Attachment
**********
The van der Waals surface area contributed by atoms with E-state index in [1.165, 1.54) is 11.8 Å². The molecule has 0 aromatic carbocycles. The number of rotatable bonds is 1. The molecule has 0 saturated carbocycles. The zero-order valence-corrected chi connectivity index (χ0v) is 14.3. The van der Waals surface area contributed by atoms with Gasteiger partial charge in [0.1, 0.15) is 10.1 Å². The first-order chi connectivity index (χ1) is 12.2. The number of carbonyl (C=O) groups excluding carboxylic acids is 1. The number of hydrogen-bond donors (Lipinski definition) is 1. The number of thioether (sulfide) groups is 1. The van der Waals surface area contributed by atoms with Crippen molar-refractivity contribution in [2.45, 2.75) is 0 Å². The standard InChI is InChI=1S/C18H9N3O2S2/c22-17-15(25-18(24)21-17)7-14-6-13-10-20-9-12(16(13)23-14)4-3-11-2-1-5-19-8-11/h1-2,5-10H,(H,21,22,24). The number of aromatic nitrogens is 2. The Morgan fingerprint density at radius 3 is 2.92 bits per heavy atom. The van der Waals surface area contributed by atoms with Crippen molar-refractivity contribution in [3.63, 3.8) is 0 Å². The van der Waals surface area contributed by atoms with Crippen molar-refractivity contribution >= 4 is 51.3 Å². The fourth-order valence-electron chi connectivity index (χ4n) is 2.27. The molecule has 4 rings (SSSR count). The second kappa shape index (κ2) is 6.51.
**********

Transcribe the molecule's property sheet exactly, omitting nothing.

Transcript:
The van der Waals surface area contributed by atoms with E-state index in [1.165, 1.54) is 11.8 Å². The molecule has 0 aromatic carbocycles. The number of rotatable bonds is 1. The molecule has 0 saturated carbocycles. The zero-order valence-corrected chi connectivity index (χ0v) is 14.3. The van der Waals surface area contributed by atoms with Gasteiger partial charge in [0.1, 0.15) is 10.1 Å². The first-order chi connectivity index (χ1) is 12.2. The number of carbonyl (C=O) groups excluding carboxylic acids is 1. The number of hydrogen-bond donors (Lipinski definition) is 1. The number of thioether (sulfide) groups is 1. The van der Waals surface area contributed by atoms with Crippen molar-refractivity contribution in [2.45, 2.75) is 0 Å². The standard InChI is InChI=1S/C18H9N3O2S2/c22-17-15(25-18(24)21-17)7-14-6-13-10-20-9-12(16(13)23-14)4-3-11-2-1-5-19-8-11/h1-2,5-10H,(H,21,22,24). The number of aromatic nitrogens is 2. The Morgan fingerprint density at radius 3 is 2.92 bits per heavy atom. The van der Waals surface area contributed by atoms with Crippen molar-refractivity contribution in [3.63, 3.8) is 0 Å². The van der Waals surface area contributed by atoms with Crippen molar-refractivity contribution >= 4 is 51.3 Å². The fourth-order valence-electron chi connectivity index (χ4n) is 2.27. The molecule has 4 rings (SSSR count). The second kappa shape index (κ2) is 6.51.